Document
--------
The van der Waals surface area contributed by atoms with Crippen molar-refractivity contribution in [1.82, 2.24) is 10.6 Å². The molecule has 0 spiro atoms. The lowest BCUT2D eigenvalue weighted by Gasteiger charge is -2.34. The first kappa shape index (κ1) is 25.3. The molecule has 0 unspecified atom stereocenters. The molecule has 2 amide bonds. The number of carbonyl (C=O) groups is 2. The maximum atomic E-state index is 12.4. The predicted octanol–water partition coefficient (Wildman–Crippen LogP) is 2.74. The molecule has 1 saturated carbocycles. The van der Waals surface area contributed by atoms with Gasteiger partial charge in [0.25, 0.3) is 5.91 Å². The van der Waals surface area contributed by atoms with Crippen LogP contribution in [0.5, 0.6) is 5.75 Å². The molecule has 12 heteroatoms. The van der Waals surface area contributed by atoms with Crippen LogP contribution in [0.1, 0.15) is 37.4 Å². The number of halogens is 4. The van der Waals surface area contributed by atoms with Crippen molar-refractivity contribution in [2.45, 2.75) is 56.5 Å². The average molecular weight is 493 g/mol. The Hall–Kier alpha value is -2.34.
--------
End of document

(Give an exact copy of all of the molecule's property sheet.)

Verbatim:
The van der Waals surface area contributed by atoms with Crippen molar-refractivity contribution in [1.82, 2.24) is 10.6 Å². The molecule has 0 spiro atoms. The lowest BCUT2D eigenvalue weighted by Gasteiger charge is -2.34. The first kappa shape index (κ1) is 25.3. The molecule has 0 unspecified atom stereocenters. The molecule has 2 amide bonds. The number of carbonyl (C=O) groups is 2. The maximum atomic E-state index is 12.4. The predicted octanol–water partition coefficient (Wildman–Crippen LogP) is 2.74. The molecule has 1 saturated carbocycles. The van der Waals surface area contributed by atoms with Gasteiger partial charge in [0.25, 0.3) is 5.91 Å². The van der Waals surface area contributed by atoms with Crippen LogP contribution in [0.5, 0.6) is 5.75 Å². The molecule has 12 heteroatoms. The van der Waals surface area contributed by atoms with Crippen LogP contribution in [0.1, 0.15) is 37.4 Å². The number of halogens is 4. The van der Waals surface area contributed by atoms with Crippen molar-refractivity contribution in [2.45, 2.75) is 56.5 Å². The average molecular weight is 493 g/mol. The Hall–Kier alpha value is -2.34.